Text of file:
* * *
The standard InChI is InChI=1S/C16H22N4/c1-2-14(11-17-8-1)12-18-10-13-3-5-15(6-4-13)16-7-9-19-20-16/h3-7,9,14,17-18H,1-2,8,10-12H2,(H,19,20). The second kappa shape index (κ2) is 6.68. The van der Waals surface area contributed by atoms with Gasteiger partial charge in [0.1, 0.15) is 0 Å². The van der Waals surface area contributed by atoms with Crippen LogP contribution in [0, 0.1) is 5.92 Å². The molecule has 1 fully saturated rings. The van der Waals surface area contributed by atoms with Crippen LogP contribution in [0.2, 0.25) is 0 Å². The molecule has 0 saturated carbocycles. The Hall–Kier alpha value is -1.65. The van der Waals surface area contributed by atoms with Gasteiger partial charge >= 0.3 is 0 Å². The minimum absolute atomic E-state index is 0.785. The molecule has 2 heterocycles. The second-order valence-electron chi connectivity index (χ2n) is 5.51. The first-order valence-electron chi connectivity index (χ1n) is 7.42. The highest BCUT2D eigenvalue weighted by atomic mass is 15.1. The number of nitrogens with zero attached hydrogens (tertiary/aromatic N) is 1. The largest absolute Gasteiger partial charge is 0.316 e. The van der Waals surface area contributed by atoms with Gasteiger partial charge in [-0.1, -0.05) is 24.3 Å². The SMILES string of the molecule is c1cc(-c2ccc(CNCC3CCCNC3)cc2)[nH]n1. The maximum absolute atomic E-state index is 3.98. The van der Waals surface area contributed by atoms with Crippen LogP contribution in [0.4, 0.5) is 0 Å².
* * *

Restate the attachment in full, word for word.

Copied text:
The standard InChI is InChI=1S/C16H22N4/c1-2-14(11-17-8-1)12-18-10-13-3-5-15(6-4-13)16-7-9-19-20-16/h3-7,9,14,17-18H,1-2,8,10-12H2,(H,19,20). The second kappa shape index (κ2) is 6.68. The van der Waals surface area contributed by atoms with Gasteiger partial charge in [0.1, 0.15) is 0 Å². The van der Waals surface area contributed by atoms with Crippen LogP contribution in [0, 0.1) is 5.92 Å². The molecule has 1 fully saturated rings. The van der Waals surface area contributed by atoms with Crippen LogP contribution in [0.2, 0.25) is 0 Å². The molecule has 0 saturated carbocycles. The Hall–Kier alpha value is -1.65. The van der Waals surface area contributed by atoms with Gasteiger partial charge >= 0.3 is 0 Å². The minimum absolute atomic E-state index is 0.785. The molecule has 2 heterocycles. The second-order valence-electron chi connectivity index (χ2n) is 5.51. The first-order valence-electron chi connectivity index (χ1n) is 7.42. The highest BCUT2D eigenvalue weighted by atomic mass is 15.1. The number of nitrogens with zero attached hydrogens (tertiary/aromatic N) is 1. The largest absolute Gasteiger partial charge is 0.316 e. The van der Waals surface area contributed by atoms with Gasteiger partial charge in [-0.1, -0.05) is 24.3 Å². The SMILES string of the molecule is c1cc(-c2ccc(CNCC3CCCNC3)cc2)[nH]n1. The maximum absolute atomic E-state index is 3.98. The van der Waals surface area contributed by atoms with Crippen LogP contribution in [0.4, 0.5) is 0 Å².